Americanized remakes of foreign films and television series are not a new concept in any stretch of the imagination. Long before Liam Neeson in Cold Pursuit, Christopher Nolan was shooting his version of Insomnia with Al Pacino and Robin Williams. However, what constitutes the designation of “American” in a remake if the new version’s director is the same man who made the original? It has happened before; Dutch filmmaker George Sluizer remade his instant 1988 classic Spoorloos (The Vanishing) for the American market in 1993, and of course Takasji Shimizu brought his vision overseas with a remake of his original Ju-On (The Grudge). Now Hans Petter Moland is bringing the new version of his hit dark comedy thriller Kraftidioten (In Order of Disappearance) to American audiences with the new Summit Entertainment release Cold Pursuit. I know what you’re thinking, who cares about what makes the American version, American… Liam Neeson is here punch people’s faces in, I’m in.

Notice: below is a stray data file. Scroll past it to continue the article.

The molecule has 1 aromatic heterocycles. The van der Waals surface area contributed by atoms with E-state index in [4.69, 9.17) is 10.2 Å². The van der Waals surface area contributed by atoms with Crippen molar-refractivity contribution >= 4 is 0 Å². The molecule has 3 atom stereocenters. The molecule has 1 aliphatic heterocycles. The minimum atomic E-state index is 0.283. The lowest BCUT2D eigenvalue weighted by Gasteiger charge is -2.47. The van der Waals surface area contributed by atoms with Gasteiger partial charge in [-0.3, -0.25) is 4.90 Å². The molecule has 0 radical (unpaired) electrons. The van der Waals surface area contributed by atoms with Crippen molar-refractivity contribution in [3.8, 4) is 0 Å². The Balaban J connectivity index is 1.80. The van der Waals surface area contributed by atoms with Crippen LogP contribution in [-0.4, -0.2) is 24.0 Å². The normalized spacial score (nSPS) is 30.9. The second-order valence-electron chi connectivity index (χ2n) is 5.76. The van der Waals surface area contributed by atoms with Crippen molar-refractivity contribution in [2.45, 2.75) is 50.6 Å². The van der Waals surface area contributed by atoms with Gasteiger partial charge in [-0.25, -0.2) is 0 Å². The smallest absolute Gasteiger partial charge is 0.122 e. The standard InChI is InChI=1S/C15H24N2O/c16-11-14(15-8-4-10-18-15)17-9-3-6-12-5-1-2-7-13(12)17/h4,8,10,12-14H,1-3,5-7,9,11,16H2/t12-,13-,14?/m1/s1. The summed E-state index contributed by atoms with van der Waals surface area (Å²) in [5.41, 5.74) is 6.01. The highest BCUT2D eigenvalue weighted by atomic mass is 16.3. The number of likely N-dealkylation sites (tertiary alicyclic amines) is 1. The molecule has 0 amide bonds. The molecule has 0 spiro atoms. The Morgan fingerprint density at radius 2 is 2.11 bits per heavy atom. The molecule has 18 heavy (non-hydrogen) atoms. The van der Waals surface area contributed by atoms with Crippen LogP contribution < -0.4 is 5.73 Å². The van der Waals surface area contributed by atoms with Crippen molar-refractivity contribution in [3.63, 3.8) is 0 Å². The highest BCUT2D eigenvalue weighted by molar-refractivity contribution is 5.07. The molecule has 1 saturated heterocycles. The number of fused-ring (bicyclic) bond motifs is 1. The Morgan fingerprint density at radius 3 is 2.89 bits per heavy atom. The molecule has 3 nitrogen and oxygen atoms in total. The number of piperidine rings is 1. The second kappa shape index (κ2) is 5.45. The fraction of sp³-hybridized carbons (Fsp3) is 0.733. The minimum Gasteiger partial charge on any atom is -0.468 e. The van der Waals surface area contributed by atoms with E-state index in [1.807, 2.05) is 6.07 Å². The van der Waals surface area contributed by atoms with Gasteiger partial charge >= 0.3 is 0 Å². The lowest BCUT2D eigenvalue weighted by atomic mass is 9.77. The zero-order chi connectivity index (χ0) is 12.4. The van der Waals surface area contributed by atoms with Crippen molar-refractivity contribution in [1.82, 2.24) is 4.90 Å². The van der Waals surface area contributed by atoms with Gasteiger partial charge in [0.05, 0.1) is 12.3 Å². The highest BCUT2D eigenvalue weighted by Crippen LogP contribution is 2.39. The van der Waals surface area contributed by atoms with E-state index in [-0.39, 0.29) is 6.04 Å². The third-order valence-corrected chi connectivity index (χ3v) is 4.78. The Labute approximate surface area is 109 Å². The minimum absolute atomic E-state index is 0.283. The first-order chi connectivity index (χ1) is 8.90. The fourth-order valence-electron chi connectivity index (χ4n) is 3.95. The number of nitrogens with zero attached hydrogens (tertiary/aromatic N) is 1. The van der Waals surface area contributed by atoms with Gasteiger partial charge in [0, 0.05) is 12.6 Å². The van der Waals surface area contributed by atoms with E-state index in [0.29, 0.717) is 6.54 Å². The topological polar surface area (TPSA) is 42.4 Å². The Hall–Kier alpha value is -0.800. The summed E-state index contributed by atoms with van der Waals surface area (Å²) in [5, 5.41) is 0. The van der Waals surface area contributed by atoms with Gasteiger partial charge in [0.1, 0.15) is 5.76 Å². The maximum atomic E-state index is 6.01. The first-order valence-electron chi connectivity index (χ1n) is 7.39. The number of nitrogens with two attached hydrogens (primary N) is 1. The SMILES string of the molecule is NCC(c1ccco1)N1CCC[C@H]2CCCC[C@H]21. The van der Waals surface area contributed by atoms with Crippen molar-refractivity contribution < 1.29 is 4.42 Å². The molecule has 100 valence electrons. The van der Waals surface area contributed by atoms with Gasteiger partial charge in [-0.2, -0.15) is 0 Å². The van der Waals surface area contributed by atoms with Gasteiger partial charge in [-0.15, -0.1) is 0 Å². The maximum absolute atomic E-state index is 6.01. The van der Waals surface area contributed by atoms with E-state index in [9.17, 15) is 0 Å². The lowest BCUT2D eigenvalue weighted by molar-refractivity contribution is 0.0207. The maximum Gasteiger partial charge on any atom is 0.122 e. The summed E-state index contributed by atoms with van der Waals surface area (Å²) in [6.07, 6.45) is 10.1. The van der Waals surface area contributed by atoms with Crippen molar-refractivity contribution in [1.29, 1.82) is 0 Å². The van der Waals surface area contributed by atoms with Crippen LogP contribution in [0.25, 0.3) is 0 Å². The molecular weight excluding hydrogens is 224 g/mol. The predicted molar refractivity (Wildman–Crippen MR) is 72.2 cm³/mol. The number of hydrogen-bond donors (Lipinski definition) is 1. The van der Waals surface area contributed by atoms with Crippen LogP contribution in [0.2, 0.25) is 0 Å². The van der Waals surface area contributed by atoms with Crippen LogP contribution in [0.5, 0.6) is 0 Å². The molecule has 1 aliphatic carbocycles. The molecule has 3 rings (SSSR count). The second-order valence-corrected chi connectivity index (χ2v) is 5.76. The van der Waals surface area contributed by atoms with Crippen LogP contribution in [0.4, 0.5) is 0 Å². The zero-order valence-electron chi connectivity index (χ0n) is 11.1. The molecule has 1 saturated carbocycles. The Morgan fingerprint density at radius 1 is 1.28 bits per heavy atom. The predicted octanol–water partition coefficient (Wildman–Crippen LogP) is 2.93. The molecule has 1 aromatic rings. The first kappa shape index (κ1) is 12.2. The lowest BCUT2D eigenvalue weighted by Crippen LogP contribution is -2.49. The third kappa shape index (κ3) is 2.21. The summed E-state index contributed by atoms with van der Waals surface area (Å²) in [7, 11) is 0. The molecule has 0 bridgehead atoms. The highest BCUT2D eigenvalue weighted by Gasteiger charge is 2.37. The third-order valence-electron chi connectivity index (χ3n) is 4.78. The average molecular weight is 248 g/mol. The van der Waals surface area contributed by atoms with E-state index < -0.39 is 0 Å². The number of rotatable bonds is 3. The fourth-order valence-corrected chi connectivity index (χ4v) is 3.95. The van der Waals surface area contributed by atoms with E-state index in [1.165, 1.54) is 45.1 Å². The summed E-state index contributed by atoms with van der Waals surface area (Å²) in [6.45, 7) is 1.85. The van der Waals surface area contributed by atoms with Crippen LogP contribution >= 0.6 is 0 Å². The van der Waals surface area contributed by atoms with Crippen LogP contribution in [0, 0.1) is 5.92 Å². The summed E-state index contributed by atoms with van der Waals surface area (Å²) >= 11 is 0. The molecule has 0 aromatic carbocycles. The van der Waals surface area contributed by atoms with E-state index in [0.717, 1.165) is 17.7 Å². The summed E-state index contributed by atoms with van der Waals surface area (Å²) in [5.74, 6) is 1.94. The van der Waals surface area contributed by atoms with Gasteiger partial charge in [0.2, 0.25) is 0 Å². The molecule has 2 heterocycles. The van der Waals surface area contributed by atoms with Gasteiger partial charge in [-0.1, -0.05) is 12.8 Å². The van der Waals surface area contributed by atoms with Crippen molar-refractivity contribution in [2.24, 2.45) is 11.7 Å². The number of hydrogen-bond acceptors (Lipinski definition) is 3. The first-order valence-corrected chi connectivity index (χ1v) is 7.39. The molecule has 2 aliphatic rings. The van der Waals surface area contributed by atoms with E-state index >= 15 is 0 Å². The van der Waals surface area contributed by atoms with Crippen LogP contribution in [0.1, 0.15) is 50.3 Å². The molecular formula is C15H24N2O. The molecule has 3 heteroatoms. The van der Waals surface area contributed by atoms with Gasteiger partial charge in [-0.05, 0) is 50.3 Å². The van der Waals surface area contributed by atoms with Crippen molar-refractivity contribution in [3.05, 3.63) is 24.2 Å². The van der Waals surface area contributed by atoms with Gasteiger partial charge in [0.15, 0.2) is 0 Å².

Starring the magnetic Neeson as Nels Coxman, Cold Pursuit is very much the same film as In Order of Disappearance, with some subtle changes here and there, and a few added bonuses. Much like its elder kin that starred Stellan Skarsgard in the lead role of Nils, Cold Pursuit finds Neeson seeking revenge on a drug cartel kingpin whose goons are responsible for killing his son. Yes, there are beatings, shootings, stabbings, and the over looming threat of being run off the road by a mammoth snow plow; but make no mistake, this is not yet another Taken sequel. The humor is dark, the personalities damaged, and the atmosphere is despairing. No punched are pulled here, and no happy Hollywood ending is tacked on, as we saw with The Vanishing. We sat down with Liam Neeson, Tom Bateman, Tom Jackson, and the filmmaker Hans Petter Moland to chat about what makes Cold Pursuit and its inspiration so unique and interesting. Here is what they had to say.